Executive Director and member, Board of Directors
I had a life-changing event as a teenager when I went on a 20-day backpacking trip in northern Yosemite. This took me down the path of rock climbing and connection to the ways of nature, from which I have learned all through my adult years. Although climbing may seem like an extreme sport, it is more about engaging with beauty and coming into harmony with the psyche of nature. Yosemite, which has been my home for most of my life, is a sacred place where nature and humanity flow into each other, bringing together the past and the present. Not a day goes by for me without feeling enormous gratitude for sensing and living in this privilege. I want to share that with future generations, especially for those who do not feel that they fit into this society. That is why our mission is to teach respect for nature, and through that, respect ourselves. Ron has lived and climbed in Yosemite National Park for more than 35 years. He is a Patagonia Ambassador.
Chair of the Board of Directors
I am involved in Sacred Rok because I believe that many of us in this modern world are so rushed and so disconnected from nature that we have lost our way. We forget to connect to nature, and get lost inside our busy lives. For me, being in Yosemite helps to ground me and make me realize what is important. Being among the trees, the mountains, the water, and the sky is both healing and rejuvenating. I also believe it is important for young people to experience nature, to hear the rushing waterfalls, to feel the chill in the air as summer turns to fall, to feel the coarseness of the dirt and the sharpness of the pine needles under their feet. Our best hope of healing our earth is to help young people learn to respect and care for the natural world. I want to help Sacred Rok make the nature experience available to more young people. Nancy has a Ph.D. in Social Psychology from Harvard University and is retired Deputy Director for Administration at the Santa Clara County Social Services Agency.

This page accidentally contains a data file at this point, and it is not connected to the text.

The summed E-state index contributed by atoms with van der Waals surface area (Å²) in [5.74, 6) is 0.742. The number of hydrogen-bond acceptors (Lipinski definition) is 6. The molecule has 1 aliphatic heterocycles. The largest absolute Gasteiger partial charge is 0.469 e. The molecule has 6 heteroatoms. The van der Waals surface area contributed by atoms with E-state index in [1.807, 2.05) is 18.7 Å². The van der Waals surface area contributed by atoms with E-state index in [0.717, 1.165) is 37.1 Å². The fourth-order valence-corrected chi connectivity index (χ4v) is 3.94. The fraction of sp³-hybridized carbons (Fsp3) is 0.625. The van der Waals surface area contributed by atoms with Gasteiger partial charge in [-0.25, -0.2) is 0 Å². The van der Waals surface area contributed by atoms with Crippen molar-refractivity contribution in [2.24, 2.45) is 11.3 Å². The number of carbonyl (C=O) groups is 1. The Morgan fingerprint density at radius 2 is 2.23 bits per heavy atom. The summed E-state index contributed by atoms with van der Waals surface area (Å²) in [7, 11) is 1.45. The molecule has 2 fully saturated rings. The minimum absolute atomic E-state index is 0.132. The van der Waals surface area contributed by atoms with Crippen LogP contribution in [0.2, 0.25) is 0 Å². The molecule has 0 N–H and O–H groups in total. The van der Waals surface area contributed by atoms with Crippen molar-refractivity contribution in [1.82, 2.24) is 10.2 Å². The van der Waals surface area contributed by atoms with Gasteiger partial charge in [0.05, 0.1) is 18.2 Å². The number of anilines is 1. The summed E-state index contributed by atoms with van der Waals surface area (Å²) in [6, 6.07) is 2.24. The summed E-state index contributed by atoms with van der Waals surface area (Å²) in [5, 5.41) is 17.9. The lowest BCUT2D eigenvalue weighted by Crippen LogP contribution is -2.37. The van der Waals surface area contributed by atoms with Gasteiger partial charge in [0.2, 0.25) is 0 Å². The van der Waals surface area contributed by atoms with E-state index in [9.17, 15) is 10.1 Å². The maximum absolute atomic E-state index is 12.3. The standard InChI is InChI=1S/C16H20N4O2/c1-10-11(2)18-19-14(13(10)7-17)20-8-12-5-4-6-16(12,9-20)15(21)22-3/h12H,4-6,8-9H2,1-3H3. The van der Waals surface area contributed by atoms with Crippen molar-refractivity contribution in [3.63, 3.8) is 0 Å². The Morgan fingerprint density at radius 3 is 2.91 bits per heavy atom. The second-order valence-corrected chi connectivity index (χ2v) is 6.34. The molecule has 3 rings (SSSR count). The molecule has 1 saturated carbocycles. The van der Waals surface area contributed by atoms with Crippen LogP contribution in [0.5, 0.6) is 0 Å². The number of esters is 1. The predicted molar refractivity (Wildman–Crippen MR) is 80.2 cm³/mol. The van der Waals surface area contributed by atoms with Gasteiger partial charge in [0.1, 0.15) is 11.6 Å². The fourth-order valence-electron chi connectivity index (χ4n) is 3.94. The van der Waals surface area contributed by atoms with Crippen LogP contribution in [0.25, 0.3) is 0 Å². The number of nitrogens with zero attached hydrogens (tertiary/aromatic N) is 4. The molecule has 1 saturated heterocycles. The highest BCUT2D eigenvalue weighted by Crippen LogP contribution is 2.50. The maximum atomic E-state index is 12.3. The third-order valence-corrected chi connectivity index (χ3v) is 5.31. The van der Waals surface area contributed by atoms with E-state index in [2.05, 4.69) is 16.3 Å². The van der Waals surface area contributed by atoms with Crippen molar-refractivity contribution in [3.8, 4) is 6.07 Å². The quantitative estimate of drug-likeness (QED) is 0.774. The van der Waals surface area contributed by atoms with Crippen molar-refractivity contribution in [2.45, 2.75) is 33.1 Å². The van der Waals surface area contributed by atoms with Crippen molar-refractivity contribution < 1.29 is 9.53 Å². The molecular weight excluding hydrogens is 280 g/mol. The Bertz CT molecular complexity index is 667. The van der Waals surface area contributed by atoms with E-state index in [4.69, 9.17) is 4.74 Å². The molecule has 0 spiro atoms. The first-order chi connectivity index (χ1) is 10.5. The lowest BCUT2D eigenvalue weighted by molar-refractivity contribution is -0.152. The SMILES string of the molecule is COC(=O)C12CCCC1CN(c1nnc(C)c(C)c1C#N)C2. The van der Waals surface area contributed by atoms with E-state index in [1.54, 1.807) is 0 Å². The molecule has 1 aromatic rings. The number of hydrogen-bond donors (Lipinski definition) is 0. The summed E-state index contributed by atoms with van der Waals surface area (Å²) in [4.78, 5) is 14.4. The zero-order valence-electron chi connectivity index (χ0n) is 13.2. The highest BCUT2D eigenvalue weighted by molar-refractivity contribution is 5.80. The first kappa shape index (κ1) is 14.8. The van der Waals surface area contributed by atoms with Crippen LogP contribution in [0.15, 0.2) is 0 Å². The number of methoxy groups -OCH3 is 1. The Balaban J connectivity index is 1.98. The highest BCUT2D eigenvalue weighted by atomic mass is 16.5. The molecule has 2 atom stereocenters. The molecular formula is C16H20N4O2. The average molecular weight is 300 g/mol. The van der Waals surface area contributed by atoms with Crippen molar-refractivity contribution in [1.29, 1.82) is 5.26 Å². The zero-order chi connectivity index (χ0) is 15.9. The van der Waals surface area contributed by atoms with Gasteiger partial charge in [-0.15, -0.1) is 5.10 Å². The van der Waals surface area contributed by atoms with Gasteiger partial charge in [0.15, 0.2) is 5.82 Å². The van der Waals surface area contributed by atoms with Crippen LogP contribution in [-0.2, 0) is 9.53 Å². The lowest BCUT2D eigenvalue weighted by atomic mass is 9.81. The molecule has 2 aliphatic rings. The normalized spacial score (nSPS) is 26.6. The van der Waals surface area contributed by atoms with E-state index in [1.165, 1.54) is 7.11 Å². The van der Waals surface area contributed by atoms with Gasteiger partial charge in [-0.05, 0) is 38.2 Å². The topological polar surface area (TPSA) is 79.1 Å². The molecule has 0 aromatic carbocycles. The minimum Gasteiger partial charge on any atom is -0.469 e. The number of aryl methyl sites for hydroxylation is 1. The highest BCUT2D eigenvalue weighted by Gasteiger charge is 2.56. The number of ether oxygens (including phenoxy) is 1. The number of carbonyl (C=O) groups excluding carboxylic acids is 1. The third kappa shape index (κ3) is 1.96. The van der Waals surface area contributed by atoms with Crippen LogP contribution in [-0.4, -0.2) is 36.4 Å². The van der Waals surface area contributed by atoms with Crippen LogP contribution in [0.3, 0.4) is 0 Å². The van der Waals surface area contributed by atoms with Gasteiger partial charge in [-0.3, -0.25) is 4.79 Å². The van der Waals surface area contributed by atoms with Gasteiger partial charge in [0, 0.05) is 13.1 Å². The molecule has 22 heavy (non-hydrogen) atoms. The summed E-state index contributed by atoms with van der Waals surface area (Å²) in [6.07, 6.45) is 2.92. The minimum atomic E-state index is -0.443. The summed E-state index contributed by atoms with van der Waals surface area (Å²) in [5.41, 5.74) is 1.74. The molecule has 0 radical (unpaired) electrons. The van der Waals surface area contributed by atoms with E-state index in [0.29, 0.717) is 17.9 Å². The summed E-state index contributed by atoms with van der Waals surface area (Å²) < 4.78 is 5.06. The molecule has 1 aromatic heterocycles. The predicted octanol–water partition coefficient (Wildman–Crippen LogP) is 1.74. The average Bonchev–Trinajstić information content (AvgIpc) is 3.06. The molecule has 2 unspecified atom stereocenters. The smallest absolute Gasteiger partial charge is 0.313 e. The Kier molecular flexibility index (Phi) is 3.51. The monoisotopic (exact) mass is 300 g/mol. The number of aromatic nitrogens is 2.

Secretary and Treasurer of the Board of Directors
I make my living as a professor of education, and work on improving the schools for students, especially from bilingual backgrounds. But I am involved with Sacred Rok because most human growth happens outside the school doors — especially outdoors when we come into contact with the elements in nature. I renew myself constantly by being outside, hiking to the glaciers, climbing the rocks and feeling the wind. I want kids to develop awareness, responsibility and a sense of balance, trust and relationships through their experiences. Sacred Rok is an on-going experiment in figuring out how this can happen. Kenji is an Emeritus Professor of Education at Stanford University and helped to start UC Merced as its founding dean of social sciences, humanities and arts.
Member, Board of Directors